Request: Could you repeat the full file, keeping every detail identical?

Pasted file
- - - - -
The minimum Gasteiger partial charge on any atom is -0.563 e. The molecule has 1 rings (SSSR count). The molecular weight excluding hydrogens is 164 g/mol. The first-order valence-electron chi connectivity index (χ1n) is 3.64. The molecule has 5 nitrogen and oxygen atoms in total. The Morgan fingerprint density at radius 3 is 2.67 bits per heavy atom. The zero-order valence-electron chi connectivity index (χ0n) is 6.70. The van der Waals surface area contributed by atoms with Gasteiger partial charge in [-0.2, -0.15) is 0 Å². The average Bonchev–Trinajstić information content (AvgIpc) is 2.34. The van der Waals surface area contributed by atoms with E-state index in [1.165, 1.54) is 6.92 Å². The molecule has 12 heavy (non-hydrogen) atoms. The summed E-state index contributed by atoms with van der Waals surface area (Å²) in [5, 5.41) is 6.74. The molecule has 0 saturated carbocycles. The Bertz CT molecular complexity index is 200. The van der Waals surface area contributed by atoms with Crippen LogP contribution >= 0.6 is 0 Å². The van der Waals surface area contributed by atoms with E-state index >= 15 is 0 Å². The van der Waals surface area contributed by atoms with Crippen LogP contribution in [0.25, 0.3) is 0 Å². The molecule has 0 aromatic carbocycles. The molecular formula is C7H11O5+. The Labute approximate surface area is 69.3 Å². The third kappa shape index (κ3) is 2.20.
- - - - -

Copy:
The minimum Gasteiger partial charge on any atom is -0.563 e. The molecule has 1 rings (SSSR count). The molecular weight excluding hydrogens is 164 g/mol. The first-order valence-electron chi connectivity index (χ1n) is 3.64. The molecule has 5 nitrogen and oxygen atoms in total. The Morgan fingerprint density at radius 3 is 2.67 bits per heavy atom. The zero-order valence-electron chi connectivity index (χ0n) is 6.70. The van der Waals surface area contributed by atoms with Gasteiger partial charge in [-0.2, -0.15) is 0 Å². The average Bonchev–Trinajstić information content (AvgIpc) is 2.34. The van der Waals surface area contributed by atoms with E-state index in [1.165, 1.54) is 6.92 Å². The molecule has 12 heavy (non-hydrogen) atoms. The summed E-state index contributed by atoms with van der Waals surface area (Å²) in [5, 5.41) is 6.74. The molecule has 0 saturated carbocycles. The Bertz CT molecular complexity index is 200. The van der Waals surface area contributed by atoms with Crippen LogP contribution >= 0.6 is 0 Å². The van der Waals surface area contributed by atoms with E-state index >= 15 is 0 Å². The van der Waals surface area contributed by atoms with Crippen LogP contribution in [0.25, 0.3) is 0 Å². The molecule has 0 aromatic carbocycles. The molecular formula is C7H11O5+. The Labute approximate surface area is 69.3 Å². The third kappa shape index (κ3) is 2.20.